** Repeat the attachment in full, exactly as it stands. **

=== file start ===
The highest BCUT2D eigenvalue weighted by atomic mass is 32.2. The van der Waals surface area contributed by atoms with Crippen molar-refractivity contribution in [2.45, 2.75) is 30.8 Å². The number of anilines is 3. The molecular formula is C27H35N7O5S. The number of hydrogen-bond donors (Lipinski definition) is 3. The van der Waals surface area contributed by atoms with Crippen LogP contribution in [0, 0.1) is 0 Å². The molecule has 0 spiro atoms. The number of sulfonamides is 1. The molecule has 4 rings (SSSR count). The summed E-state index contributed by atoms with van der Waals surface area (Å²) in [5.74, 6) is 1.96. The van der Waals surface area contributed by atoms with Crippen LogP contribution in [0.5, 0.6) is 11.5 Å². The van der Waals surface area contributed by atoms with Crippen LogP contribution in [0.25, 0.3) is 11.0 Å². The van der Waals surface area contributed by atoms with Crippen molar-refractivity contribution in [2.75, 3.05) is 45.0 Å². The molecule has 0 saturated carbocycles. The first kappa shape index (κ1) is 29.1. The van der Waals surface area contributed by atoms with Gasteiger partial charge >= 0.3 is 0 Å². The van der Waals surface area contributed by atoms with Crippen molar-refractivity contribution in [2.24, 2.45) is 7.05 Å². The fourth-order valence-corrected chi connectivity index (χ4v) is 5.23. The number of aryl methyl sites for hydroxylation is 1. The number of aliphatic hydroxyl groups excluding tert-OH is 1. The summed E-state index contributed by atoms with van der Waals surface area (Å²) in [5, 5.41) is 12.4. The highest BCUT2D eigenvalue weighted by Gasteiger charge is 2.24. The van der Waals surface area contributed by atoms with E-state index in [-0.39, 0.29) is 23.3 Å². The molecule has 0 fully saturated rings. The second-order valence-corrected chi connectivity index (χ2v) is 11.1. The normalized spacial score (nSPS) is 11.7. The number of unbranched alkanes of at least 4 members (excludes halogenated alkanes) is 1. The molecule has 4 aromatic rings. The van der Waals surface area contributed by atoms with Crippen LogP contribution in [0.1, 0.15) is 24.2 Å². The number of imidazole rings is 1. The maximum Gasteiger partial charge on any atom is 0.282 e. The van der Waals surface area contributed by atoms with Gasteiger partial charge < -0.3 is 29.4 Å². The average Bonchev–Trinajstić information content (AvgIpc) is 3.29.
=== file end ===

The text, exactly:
The highest BCUT2D eigenvalue weighted by atomic mass is 32.2. The van der Waals surface area contributed by atoms with Crippen molar-refractivity contribution in [2.45, 2.75) is 30.8 Å². The number of anilines is 3. The molecular formula is C27H35N7O5S. The number of hydrogen-bond donors (Lipinski definition) is 3. The van der Waals surface area contributed by atoms with Crippen LogP contribution in [0, 0.1) is 0 Å². The molecule has 0 spiro atoms. The number of sulfonamides is 1. The molecule has 4 rings (SSSR count). The summed E-state index contributed by atoms with van der Waals surface area (Å²) in [5.74, 6) is 1.96. The van der Waals surface area contributed by atoms with Crippen LogP contribution in [0.5, 0.6) is 11.5 Å². The van der Waals surface area contributed by atoms with Crippen LogP contribution in [0.25, 0.3) is 11.0 Å². The van der Waals surface area contributed by atoms with Crippen molar-refractivity contribution in [2.75, 3.05) is 45.0 Å². The molecule has 0 saturated carbocycles. The first kappa shape index (κ1) is 29.1. The van der Waals surface area contributed by atoms with Gasteiger partial charge >= 0.3 is 0 Å². The van der Waals surface area contributed by atoms with Crippen molar-refractivity contribution in [2.24, 2.45) is 7.05 Å². The fourth-order valence-corrected chi connectivity index (χ4v) is 5.23. The number of aryl methyl sites for hydroxylation is 1. The number of aliphatic hydroxyl groups excluding tert-OH is 1. The summed E-state index contributed by atoms with van der Waals surface area (Å²) in [5, 5.41) is 12.4. The highest BCUT2D eigenvalue weighted by Gasteiger charge is 2.24. The van der Waals surface area contributed by atoms with E-state index in [-0.39, 0.29) is 23.3 Å². The molecule has 0 fully saturated rings. The second-order valence-corrected chi connectivity index (χ2v) is 11.1. The normalized spacial score (nSPS) is 11.7. The number of unbranched alkanes of at least 4 members (excludes halogenated alkanes) is 1. The molecule has 4 aromatic rings. The van der Waals surface area contributed by atoms with Crippen LogP contribution in [0.1, 0.15) is 24.2 Å². The number of imidazole rings is 1. The maximum Gasteiger partial charge on any atom is 0.282 e. The van der Waals surface area contributed by atoms with Gasteiger partial charge < -0.3 is 29.4 Å². The average Bonchev–Trinajstić information content (AvgIpc) is 3.29.